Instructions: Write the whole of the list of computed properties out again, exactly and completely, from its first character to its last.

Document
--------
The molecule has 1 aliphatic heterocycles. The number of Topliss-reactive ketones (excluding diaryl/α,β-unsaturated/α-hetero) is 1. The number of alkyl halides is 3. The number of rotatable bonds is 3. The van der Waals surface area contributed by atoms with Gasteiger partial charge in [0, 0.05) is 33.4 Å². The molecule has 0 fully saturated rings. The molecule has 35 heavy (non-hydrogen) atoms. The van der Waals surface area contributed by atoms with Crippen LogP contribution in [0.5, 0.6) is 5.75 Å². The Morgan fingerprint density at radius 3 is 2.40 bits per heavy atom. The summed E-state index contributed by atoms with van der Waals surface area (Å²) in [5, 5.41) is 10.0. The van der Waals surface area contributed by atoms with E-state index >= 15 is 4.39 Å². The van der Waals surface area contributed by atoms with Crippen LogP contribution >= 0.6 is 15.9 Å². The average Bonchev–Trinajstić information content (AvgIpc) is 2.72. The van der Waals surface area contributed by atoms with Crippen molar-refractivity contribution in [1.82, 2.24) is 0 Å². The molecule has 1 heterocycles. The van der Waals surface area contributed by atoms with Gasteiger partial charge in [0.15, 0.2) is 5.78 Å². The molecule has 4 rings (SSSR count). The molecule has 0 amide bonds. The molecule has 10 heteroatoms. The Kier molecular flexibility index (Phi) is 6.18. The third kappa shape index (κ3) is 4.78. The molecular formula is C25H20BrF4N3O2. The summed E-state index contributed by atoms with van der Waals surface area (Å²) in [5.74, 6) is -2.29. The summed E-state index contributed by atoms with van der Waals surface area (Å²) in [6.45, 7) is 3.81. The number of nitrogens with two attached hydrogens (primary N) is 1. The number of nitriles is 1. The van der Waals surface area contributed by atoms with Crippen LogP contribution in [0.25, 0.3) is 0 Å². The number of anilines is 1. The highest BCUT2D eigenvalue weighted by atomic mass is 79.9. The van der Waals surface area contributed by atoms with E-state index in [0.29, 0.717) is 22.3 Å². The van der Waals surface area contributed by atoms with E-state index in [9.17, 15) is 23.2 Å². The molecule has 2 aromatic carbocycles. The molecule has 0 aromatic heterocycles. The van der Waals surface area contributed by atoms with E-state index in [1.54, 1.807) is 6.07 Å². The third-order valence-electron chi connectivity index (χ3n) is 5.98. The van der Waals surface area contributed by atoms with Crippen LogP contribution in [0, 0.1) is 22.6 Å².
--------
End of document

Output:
The molecule has 1 aliphatic heterocycles. The number of Topliss-reactive ketones (excluding diaryl/α,β-unsaturated/α-hetero) is 1. The number of alkyl halides is 3. The number of rotatable bonds is 3. The van der Waals surface area contributed by atoms with Gasteiger partial charge in [0, 0.05) is 33.4 Å². The molecule has 0 fully saturated rings. The molecule has 35 heavy (non-hydrogen) atoms. The van der Waals surface area contributed by atoms with Crippen LogP contribution in [0.5, 0.6) is 5.75 Å². The Morgan fingerprint density at radius 3 is 2.40 bits per heavy atom. The summed E-state index contributed by atoms with van der Waals surface area (Å²) in [5, 5.41) is 10.0. The van der Waals surface area contributed by atoms with E-state index >= 15 is 4.39 Å². The van der Waals surface area contributed by atoms with Crippen LogP contribution >= 0.6 is 15.9 Å². The average Bonchev–Trinajstić information content (AvgIpc) is 2.72. The van der Waals surface area contributed by atoms with Crippen molar-refractivity contribution in [1.82, 2.24) is 0 Å². The molecule has 1 heterocycles. The van der Waals surface area contributed by atoms with Gasteiger partial charge in [0.15, 0.2) is 5.78 Å². The molecule has 4 rings (SSSR count). The molecule has 0 amide bonds. The molecule has 10 heteroatoms. The Kier molecular flexibility index (Phi) is 6.18. The third kappa shape index (κ3) is 4.78. The molecular formula is C25H20BrF4N3O2. The summed E-state index contributed by atoms with van der Waals surface area (Å²) in [5.74, 6) is -2.29. The summed E-state index contributed by atoms with van der Waals surface area (Å²) in [6.45, 7) is 3.81. The number of nitrogens with two attached hydrogens (primary N) is 1. The number of nitriles is 1. The van der Waals surface area contributed by atoms with Crippen LogP contribution in [0.25, 0.3) is 0 Å². The number of anilines is 1. The highest BCUT2D eigenvalue weighted by atomic mass is 79.9. The van der Waals surface area contributed by atoms with E-state index in [0.29, 0.717) is 22.3 Å². The van der Waals surface area contributed by atoms with E-state index in [9.17, 15) is 23.2 Å². The molecule has 2 aromatic carbocycles. The molecule has 0 aromatic heterocycles. The van der Waals surface area contributed by atoms with E-state index in [1.54, 1.807) is 6.07 Å². The third-order valence-electron chi connectivity index (χ3n) is 5.98. The van der Waals surface area contributed by atoms with Crippen LogP contribution in [0, 0.1) is 22.6 Å².